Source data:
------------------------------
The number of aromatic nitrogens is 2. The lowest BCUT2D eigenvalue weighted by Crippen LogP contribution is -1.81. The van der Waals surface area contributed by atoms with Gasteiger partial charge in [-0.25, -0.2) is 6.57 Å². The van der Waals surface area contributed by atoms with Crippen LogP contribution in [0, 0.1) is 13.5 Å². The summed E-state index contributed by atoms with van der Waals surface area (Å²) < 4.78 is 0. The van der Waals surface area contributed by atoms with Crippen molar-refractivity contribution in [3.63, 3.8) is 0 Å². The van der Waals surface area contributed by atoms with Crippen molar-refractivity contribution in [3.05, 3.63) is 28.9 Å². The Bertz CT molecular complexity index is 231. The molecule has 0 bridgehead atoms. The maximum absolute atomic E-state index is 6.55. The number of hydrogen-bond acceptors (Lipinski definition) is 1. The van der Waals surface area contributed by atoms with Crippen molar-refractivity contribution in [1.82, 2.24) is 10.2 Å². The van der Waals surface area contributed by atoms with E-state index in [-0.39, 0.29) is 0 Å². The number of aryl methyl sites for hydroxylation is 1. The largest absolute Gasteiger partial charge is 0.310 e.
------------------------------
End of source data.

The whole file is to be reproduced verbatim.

The number of aromatic nitrogens is 2. The lowest BCUT2D eigenvalue weighted by Crippen LogP contribution is -1.81. The van der Waals surface area contributed by atoms with Gasteiger partial charge in [-0.25, -0.2) is 6.57 Å². The van der Waals surface area contributed by atoms with Crippen LogP contribution in [0, 0.1) is 13.5 Å². The summed E-state index contributed by atoms with van der Waals surface area (Å²) < 4.78 is 0. The van der Waals surface area contributed by atoms with Crippen molar-refractivity contribution in [3.63, 3.8) is 0 Å². The van der Waals surface area contributed by atoms with Crippen molar-refractivity contribution in [3.05, 3.63) is 28.9 Å². The Bertz CT molecular complexity index is 231. The molecule has 0 bridgehead atoms. The maximum absolute atomic E-state index is 6.55. The number of hydrogen-bond acceptors (Lipinski definition) is 1. The van der Waals surface area contributed by atoms with Crippen molar-refractivity contribution in [1.82, 2.24) is 10.2 Å². The van der Waals surface area contributed by atoms with E-state index in [-0.39, 0.29) is 0 Å². The number of aryl methyl sites for hydroxylation is 1. The largest absolute Gasteiger partial charge is 0.310 e.